The project was approved by the central government in April 2016, with a total outlay of Rs 36.79 billion. Of the total outlay, Rs 36.4 billion has been earmarked for the NHP, while Rs 397 million has been set aside for setting up an independent organisation, the National Water Information Centre (NWIC), under the aegis of the Ministry of Water Resources, River Development and Ganga Rejuvenation. The World Bank will provide about 50 per cent of the total project cost, that is, Rs 18.4 billion, as a loan while the remaining amount will come in the form of central budgetary assistance.
Apart from building a comprehensive hydrological database, the project will facilitate water resource management and ensure equitable use of water through real-time flood forecasting and monitoring of reservoir operations and groundwater position. It also aims to facilitate integrated water resource management through the collation and management of hydrometeorological data on a real-time basis. Also, the NHP seeks to build the capacity of state and central organisations for enhanced water resource management. This will be enabled through the deployment of information systems and the adoption of state-of-the-art technologies like remote sensing. The overall aim of the project is to help in water resource assessment through scientific data collection and prioritise water allocation and use.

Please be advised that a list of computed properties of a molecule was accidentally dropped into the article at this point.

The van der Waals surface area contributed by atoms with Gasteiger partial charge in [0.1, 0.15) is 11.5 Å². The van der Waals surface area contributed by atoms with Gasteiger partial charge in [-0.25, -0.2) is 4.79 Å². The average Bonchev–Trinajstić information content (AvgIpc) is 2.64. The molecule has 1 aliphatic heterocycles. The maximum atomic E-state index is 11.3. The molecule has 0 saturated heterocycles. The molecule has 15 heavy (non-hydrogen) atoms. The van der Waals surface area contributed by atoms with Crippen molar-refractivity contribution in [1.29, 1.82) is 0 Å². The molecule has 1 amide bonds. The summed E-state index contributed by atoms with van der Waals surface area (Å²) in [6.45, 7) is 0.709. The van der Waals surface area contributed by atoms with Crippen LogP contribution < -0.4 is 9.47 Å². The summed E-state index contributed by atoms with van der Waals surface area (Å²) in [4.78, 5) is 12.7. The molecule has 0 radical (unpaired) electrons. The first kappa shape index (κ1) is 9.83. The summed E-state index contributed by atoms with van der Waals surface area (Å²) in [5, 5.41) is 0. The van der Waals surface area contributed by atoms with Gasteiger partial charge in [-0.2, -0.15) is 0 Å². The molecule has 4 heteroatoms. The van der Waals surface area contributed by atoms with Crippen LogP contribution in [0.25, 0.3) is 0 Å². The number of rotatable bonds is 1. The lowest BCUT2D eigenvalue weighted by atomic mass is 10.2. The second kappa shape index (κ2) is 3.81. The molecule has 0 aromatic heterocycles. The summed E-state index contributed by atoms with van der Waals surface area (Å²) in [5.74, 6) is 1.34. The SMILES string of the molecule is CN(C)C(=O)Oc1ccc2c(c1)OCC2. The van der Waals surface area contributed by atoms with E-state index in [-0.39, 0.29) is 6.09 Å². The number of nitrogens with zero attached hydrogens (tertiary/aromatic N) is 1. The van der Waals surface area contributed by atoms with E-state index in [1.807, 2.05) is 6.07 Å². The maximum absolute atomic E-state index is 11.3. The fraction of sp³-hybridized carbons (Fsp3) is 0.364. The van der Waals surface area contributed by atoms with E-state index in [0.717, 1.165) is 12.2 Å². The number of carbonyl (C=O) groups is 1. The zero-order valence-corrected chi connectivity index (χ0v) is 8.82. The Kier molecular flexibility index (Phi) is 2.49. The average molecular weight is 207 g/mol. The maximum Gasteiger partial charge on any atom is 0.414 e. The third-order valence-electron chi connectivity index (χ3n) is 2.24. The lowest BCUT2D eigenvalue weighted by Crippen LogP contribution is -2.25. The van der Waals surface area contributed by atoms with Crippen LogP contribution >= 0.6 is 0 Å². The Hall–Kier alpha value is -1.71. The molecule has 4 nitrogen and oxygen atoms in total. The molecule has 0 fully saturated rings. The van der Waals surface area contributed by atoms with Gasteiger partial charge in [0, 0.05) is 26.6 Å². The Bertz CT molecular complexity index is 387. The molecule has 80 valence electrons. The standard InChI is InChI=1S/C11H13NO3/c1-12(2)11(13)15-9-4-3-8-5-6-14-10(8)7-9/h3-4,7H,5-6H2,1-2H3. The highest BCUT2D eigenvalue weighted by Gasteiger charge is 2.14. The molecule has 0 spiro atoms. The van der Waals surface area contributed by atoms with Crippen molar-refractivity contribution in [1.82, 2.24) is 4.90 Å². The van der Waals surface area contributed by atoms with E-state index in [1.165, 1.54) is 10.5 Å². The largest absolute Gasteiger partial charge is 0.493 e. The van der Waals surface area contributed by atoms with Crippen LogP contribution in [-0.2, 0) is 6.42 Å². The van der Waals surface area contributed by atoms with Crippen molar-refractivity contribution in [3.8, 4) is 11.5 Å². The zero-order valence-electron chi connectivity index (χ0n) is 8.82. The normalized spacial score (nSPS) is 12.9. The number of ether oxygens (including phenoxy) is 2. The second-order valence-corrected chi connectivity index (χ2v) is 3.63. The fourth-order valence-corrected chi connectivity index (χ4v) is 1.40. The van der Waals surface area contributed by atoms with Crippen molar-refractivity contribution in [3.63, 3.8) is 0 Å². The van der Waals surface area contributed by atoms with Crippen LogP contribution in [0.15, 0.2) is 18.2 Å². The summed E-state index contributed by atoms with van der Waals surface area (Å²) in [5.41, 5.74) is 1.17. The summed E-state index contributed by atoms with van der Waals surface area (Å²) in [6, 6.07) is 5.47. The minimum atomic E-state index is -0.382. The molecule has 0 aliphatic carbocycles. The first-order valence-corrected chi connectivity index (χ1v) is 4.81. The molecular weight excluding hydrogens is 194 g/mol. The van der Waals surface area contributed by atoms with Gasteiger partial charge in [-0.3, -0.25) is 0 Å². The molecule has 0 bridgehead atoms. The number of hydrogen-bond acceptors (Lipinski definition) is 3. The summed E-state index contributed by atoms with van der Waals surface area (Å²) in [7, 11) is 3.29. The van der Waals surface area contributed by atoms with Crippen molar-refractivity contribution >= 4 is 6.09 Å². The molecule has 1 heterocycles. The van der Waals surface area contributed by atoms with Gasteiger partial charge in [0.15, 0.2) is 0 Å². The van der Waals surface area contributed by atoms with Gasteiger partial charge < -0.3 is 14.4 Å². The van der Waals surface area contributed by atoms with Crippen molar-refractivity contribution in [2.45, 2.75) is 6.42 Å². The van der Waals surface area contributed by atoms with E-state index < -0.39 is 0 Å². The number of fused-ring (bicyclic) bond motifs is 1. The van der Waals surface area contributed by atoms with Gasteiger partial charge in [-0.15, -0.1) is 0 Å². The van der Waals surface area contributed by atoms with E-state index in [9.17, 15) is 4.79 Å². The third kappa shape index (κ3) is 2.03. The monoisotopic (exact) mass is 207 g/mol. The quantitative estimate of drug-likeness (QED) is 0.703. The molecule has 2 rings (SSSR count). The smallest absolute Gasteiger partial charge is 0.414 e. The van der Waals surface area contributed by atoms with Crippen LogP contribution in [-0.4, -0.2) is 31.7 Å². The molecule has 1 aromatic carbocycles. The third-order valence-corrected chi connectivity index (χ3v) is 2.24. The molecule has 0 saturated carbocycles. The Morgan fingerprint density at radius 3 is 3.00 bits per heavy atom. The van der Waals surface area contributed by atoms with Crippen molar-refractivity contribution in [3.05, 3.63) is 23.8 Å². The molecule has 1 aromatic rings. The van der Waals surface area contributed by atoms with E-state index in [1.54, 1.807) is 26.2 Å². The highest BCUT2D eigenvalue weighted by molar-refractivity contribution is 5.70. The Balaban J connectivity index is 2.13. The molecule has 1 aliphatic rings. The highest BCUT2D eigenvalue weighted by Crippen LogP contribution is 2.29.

The successful implementation of the project is expected to result in better data storage, analysis and dissemination through the NWIC. The lead time in flood forecasting is expected to be increased from one day to at least three days. Further, the project will help in the accurate assessment of surface and groundwater resources in a river basin. It will also assist the authorities in the allocation and prioritisation of fast-depleting water resources.
Although a number of initiatives are being taken to solve the water crisis, India requires a long-term solution for water resource management. These projects, through real-time monitoring of water resources will, in the future, equip the authorities to take remedial measures.
Going forward, the availability of information will equip urban local bodies to educate domestic, industrial and commercial consumers on the state of freshwater resources. It will also help them in planning, developing and ensuring the optimum use of these resources. That said, the impact of the project will depend on the government’s ability to effectively use the data collected for managing water crises in the future.